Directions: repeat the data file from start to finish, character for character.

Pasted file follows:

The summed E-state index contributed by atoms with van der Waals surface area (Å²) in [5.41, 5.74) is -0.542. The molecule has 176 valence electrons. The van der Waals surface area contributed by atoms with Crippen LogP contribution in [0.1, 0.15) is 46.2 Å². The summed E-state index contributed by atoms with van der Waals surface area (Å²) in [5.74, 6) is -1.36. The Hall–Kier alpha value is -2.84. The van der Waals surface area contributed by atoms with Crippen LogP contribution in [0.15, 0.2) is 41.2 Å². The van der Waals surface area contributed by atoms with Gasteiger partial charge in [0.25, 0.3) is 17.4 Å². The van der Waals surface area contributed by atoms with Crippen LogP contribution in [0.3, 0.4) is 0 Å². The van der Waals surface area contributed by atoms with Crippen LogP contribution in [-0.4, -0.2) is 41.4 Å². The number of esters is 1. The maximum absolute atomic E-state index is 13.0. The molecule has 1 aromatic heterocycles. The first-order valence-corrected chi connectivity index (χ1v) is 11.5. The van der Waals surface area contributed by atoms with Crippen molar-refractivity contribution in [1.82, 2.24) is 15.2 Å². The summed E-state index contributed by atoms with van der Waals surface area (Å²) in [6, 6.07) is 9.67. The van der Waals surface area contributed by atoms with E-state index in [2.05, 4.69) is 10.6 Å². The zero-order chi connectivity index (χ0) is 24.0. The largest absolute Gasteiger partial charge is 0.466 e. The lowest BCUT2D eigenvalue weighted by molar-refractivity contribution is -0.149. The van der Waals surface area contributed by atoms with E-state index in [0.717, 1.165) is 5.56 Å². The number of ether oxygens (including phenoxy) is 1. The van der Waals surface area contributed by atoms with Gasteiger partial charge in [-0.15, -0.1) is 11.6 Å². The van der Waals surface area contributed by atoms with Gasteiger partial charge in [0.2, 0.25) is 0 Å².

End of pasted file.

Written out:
The summed E-state index contributed by atoms with van der Waals surface area (Å²) in [5.41, 5.74) is -0.542. The molecule has 176 valence electrons. The van der Waals surface area contributed by atoms with Crippen LogP contribution in [0.1, 0.15) is 46.2 Å². The summed E-state index contributed by atoms with van der Waals surface area (Å²) in [5.74, 6) is -1.36. The Hall–Kier alpha value is -2.84. The van der Waals surface area contributed by atoms with Crippen LogP contribution in [0.15, 0.2) is 41.2 Å². The van der Waals surface area contributed by atoms with Gasteiger partial charge in [0.25, 0.3) is 17.4 Å². The van der Waals surface area contributed by atoms with Crippen LogP contribution in [0.3, 0.4) is 0 Å². The van der Waals surface area contributed by atoms with Crippen LogP contribution in [-0.4, -0.2) is 41.4 Å². The number of esters is 1. The maximum absolute atomic E-state index is 13.0. The molecule has 1 aromatic heterocycles. The first-order valence-corrected chi connectivity index (χ1v) is 11.5. The van der Waals surface area contributed by atoms with Crippen molar-refractivity contribution in [1.82, 2.24) is 15.2 Å². The summed E-state index contributed by atoms with van der Waals surface area (Å²) in [6, 6.07) is 9.67. The van der Waals surface area contributed by atoms with E-state index in [2.05, 4.69) is 10.6 Å². The zero-order chi connectivity index (χ0) is 24.0. The largest absolute Gasteiger partial charge is 0.466 e. The lowest BCUT2D eigenvalue weighted by molar-refractivity contribution is -0.149. The van der Waals surface area contributed by atoms with E-state index in [0.717, 1.165) is 5.56 Å². The number of ether oxygens (including phenoxy) is 1. The van der Waals surface area contributed by atoms with Gasteiger partial charge in [-0.15, -0.1) is 11.6 Å². The van der Waals surface area contributed by atoms with Gasteiger partial charge in [0.2, 0.25) is 0 Å².